[/QUOTE]

[FONT="Microsoft Sans Serif"][SIZE="1"]You forgot a third and extremely vital thing -- both Netflix and RedBox require you to [I][B]pay[/B][/I] for their rental services, a portion of which goes back to the licensing companies. Fansubs, obviously, do not, and if they did, that's even more illegal than offering unlicensed material to download for free! To suggest that rental of DVDs is anywhere near identical to fansubbing is downright baffling and absurd.

Also, while I can't speak for Netflix's streaming service, I know that sites that host legal streams of anime [Youtube, Hulu, etc] still pass on their revenue to the licensing companies, through advertising and the like.[/SIZE][/FONT]
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I wouldn't say Anime is dying. Just the Region 1 Anime DVD and the North American T.V. broascasting of Anime. I think that maybe if more and North American viewers are willing to count on the licensors (like Funimation and Bandai Ent.) more, the illegal fansub purchasing can stop, and maybe more Anime of the past decades can be presented legally.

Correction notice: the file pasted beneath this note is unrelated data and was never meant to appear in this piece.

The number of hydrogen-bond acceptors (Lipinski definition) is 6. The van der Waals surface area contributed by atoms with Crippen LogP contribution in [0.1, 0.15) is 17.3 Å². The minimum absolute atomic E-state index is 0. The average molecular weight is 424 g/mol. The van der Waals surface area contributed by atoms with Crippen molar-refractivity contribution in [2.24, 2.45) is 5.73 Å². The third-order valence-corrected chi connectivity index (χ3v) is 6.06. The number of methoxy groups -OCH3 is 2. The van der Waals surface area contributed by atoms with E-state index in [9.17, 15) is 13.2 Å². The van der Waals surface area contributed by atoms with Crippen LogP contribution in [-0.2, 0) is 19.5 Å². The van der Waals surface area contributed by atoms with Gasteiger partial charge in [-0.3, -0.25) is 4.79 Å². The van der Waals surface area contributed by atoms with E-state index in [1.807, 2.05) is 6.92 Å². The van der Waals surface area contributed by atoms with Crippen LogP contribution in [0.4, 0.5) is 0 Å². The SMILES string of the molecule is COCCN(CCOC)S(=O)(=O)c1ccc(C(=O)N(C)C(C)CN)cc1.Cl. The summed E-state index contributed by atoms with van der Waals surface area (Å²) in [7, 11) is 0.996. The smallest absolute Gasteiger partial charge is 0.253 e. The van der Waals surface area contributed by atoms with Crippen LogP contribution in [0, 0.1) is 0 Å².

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[color=#4B0082]This subject always amuses me, considering that without fansubs and even R1 DVD rips, I wouldn't have bought the official DVDs that I have.

Incidentally, there are also people in the fansub community who say fansubbing is dying. Funny how that works.[/color]
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[FONT="Arial"][COLOR="Indigo"]I have just the video for this:

[YOUTUBE="End of the World"]_M1TOwTMdLo[/YOUTUBE]
[QUOTE=Dragonboym2][COLOR="Blue"]If we stop bootlegging, and fansubbing we could save anime from dying.
If we don't, by next year there be no anime at all.
Please try to spread the word. We can save anime from dying. If we ban together, we can make a difference.[/COLOR][/QUOTE]Only one problem with this, it goes on the faulty assumption that bootlegging and fansubbing are the [I]only[/I] factors in the decline of anime. The problem is far more complex than that.